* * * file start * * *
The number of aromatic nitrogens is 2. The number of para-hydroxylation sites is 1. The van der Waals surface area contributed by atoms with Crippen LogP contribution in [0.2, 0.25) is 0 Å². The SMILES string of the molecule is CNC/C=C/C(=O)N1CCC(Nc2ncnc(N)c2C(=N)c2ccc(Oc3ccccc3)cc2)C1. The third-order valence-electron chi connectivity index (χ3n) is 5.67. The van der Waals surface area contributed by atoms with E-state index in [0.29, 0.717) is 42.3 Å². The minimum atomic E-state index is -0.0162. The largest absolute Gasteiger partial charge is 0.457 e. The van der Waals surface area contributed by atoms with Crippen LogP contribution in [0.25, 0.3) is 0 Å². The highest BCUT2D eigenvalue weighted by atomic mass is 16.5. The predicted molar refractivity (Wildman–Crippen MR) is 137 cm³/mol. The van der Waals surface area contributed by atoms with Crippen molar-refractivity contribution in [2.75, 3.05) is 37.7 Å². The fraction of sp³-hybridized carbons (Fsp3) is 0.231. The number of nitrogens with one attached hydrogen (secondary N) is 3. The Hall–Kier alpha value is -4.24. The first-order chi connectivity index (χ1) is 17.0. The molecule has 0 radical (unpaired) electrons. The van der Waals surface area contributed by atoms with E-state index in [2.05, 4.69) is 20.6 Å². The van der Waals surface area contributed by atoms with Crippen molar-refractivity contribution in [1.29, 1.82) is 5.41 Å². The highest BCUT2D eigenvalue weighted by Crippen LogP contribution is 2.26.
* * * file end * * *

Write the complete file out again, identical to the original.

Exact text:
The number of aromatic nitrogens is 2. The number of para-hydroxylation sites is 1. The van der Waals surface area contributed by atoms with Crippen LogP contribution in [0.2, 0.25) is 0 Å². The SMILES string of the molecule is CNC/C=C/C(=O)N1CCC(Nc2ncnc(N)c2C(=N)c2ccc(Oc3ccccc3)cc2)C1. The third-order valence-electron chi connectivity index (χ3n) is 5.67. The van der Waals surface area contributed by atoms with E-state index in [0.29, 0.717) is 42.3 Å². The minimum atomic E-state index is -0.0162. The largest absolute Gasteiger partial charge is 0.457 e. The van der Waals surface area contributed by atoms with Crippen LogP contribution in [0.25, 0.3) is 0 Å². The highest BCUT2D eigenvalue weighted by atomic mass is 16.5. The predicted molar refractivity (Wildman–Crippen MR) is 137 cm³/mol. The van der Waals surface area contributed by atoms with Crippen molar-refractivity contribution in [2.75, 3.05) is 37.7 Å². The fraction of sp³-hybridized carbons (Fsp3) is 0.231. The number of nitrogens with one attached hydrogen (secondary N) is 3. The Hall–Kier alpha value is -4.24. The first-order chi connectivity index (χ1) is 17.0. The molecule has 0 radical (unpaired) electrons. The van der Waals surface area contributed by atoms with E-state index in [2.05, 4.69) is 20.6 Å². The van der Waals surface area contributed by atoms with Crippen molar-refractivity contribution in [1.29, 1.82) is 5.41 Å². The highest BCUT2D eigenvalue weighted by Crippen LogP contribution is 2.26.